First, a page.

Some parasitic worms, particularly nematodes (roundworms), can cause diseases of the skin in horses and other animals. The most common are discussed below.
Cutaneous Habronemiasis (Summer Sores)
Cutaneous habronemiasis is a skin disease of horses caused by the larvae of spirurid stomach worms (see Digestive Disorders of Horses: Gastrointestinal Parasites of Horses). The larvae move from flies feeding on preexisting wounds or on moisture of the genitalia or eyes, into the skin of a horse. When in the skin, they cause irritation and wounds. These wounds generally occur during the summer and are commonly called summer sores. The wounds are reddish brown, greasy areas of skin that contain yellow, calcified material the size of rice grains. Healing is slow. Diagnosis is by skin biopsy. Larvae, recognized by spiny knobs on their tails, can sometimes be found in scrapings of the boils.
Many different treatments have been used, most with poor results. Use of insect repellents may help, and organophosphates rubbed onto the area of the wound may kill the larvae. Some products (such as those containing ivermectin or moxidectin) with broad-spectrum activity against parasites have been shown to be effective. Surgical removal or cauterization of the excessive granulation tissue may be necessary. Control of the fly hosts and regular collection and stacking of manure may reduce the incidence of the disease. As with many other diseases, good sanitation practices significantly reduce the number of cases of cutaneous habronemiasis and can go a long way toward protecting your horse.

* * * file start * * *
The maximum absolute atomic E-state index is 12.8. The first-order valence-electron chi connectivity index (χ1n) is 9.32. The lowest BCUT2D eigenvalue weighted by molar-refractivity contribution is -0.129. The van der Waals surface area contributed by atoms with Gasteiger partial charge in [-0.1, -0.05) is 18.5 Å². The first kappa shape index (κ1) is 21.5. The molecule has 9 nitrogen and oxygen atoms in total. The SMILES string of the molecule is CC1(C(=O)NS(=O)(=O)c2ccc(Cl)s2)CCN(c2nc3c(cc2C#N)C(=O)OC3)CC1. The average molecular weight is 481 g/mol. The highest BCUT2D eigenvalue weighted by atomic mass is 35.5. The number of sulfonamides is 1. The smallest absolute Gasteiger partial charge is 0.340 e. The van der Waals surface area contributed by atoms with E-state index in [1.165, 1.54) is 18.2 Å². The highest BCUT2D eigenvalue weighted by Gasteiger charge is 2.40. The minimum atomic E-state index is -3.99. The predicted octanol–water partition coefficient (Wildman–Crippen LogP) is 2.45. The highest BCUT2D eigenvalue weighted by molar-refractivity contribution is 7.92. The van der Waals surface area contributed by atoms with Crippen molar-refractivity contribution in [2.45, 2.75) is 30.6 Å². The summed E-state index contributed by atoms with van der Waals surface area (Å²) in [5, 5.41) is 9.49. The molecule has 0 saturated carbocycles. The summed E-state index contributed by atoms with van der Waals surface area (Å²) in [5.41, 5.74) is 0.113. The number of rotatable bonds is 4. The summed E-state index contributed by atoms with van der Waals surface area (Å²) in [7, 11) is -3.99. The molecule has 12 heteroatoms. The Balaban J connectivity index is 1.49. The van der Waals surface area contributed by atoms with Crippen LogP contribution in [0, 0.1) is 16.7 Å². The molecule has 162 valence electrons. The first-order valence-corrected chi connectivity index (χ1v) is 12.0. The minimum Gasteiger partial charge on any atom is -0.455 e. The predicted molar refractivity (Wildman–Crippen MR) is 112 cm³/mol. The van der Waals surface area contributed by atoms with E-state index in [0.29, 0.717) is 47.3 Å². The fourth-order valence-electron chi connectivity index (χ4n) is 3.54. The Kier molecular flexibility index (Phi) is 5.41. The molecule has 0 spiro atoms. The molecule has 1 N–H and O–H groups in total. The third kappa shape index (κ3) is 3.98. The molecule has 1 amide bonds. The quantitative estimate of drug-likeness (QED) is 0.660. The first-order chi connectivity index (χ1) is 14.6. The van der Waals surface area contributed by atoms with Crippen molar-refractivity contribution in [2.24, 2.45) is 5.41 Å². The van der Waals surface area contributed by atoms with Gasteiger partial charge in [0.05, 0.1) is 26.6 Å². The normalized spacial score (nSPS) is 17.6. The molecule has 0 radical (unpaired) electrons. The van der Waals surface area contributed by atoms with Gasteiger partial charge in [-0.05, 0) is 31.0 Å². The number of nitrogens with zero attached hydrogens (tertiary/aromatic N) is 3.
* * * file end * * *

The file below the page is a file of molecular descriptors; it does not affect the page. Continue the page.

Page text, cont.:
Equine onchocerciasis is a disease caused by a parasitic worm and transmitted by biting midges (see Skin Disorders of Horses: Biting Midges (Gnats, No-see-ums)). It causes skin lumps and crusty dry patches that are irritating. The life cycle of the worm begins when a midge takes a blood meal containing the larvae of the worm. Larvae develop to the infective stage in the fly and then pass into the horse host when the flies feed on other horses. The larvae migrate to the connective tissues of the neck, where they mature into adult worms over a period of 1 to 3 months. After the worms have matured they mate. Female worms produce eggs, which hatch to produce new larvae. The larvae are then sucked up by a biting midge and the life cycle continues. Adult worms are very thin and 1.2 to 23.5 inches (3 to 60 centimeters) long. The larvae are tiny, only 0.008 inches (0.2 millimeters) long.
Adult worms live in the nuchal ligament (the large, powerful ligament in the neck that helps support the head). They cause inflammation which can lead to hardened lumps. These lumps are more common in older horses. Large numbers of larvae can cause skin inflammation of the face, neck, chest, withers, forelegs, and abdomen. Signs often include areas of scaling, crusts, ulcers, hair loss, and color loss. There may also be itching. Larvae can also accumulate in the eyes of horses.
The most effective method of diagnosis is by skin biopsy. Allergic reactions to the bites of flies can cause similar signs. Therefore, diagnosis of onchocerciasis may be based on laboratory tests and a positive response to antiworm treatment.